La Haine

La Haine ★★★★½

Quickie Review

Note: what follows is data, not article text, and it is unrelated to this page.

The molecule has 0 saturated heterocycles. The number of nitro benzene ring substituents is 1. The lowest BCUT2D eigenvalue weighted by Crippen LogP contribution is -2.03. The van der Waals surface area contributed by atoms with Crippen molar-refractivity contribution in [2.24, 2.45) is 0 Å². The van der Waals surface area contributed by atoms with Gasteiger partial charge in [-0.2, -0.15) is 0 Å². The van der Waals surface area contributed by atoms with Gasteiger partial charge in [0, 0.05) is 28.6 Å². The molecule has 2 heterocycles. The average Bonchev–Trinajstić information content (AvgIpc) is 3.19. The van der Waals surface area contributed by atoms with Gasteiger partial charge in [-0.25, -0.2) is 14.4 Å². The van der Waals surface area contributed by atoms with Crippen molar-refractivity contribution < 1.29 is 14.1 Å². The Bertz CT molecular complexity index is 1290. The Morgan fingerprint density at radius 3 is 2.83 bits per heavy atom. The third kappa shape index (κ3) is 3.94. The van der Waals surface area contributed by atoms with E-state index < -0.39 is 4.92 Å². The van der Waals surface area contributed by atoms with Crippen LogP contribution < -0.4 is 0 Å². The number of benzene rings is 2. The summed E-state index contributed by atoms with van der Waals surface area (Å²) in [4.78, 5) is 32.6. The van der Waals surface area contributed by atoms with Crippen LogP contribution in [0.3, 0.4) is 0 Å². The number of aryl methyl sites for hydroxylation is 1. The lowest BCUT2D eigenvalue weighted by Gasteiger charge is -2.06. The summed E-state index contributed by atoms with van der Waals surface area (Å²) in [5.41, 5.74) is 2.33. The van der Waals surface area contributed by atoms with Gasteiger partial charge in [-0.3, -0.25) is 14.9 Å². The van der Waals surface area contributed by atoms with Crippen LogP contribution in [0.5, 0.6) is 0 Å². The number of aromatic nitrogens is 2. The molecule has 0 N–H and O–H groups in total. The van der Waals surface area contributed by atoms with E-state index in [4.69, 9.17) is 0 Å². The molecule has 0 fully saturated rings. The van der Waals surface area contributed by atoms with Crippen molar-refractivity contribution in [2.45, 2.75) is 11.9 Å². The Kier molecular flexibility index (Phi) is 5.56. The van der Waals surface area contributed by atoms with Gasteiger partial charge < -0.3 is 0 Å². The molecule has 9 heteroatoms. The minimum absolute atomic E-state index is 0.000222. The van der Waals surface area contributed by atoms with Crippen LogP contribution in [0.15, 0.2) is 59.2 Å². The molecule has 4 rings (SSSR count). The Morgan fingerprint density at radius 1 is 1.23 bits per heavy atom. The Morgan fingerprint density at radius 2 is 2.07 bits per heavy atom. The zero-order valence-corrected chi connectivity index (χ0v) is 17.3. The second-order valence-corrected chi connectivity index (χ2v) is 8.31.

Looks like I found another movie where the timing has stayed relevant. Showing that police brutality, marginalized communities, racism and street violence isn’t just an American thing, director Matthieu Kassovitz showcases a look at France unpolished, unsettling and free of the romanticism previously seen in other French films with a gritty, engrossing and visually stunning story set in the low-income banlieue districts on the outskirts of Paris and taking place 24 hours after a night of rioting on the Paris streets. Vinz (Vincent Cassel), Hubert (Hubert Koundé) & Saïd (Saïd Taghmaoui) are three friends who wonder aimlessly through life while living in the environs of their dead-end Parisian suburbs and they have a growing resentment of authority, specifically the police who oppress them because of their marginalized upbringing and their races (Vinz is Jewish, Hubert is African, Saïd is Arabian) and that resentment will start to simmer until it reaches its ultimate boiling point. I kept trying to see this movie for the longest time but the problem is that I always kept putting it off, whether it was Kanopy or on The Criterion Channel (which is where I watched it) and it wasn’t until the protests and taking advantage of the 14-day free trial of Criterion Channel is where I stopped putting off tomorrow what I see today. I wasn’t aware that the problems were having now are the same kind of problems that places like France. America has a prejudice problem, so does France. America has a police problem, so does France. America has race issues, so does France. The current issues we’re facing in America is not exclusive to just one part of the world, it’s a universal thing. That alone makes the movie harrowing and remarkable and thanks to the performances of its three leads, the direction of Kassovitz and probably the most haunting, darkest endings I’ve ever seen in a movie of this magnitude, it’s a true essential for international cinema watchers. La Haine is a timely and bleak story that’s also a must-see for any cinephile, whether you’re watching on Kanopy or The Criterion Channel. Highly recommended!

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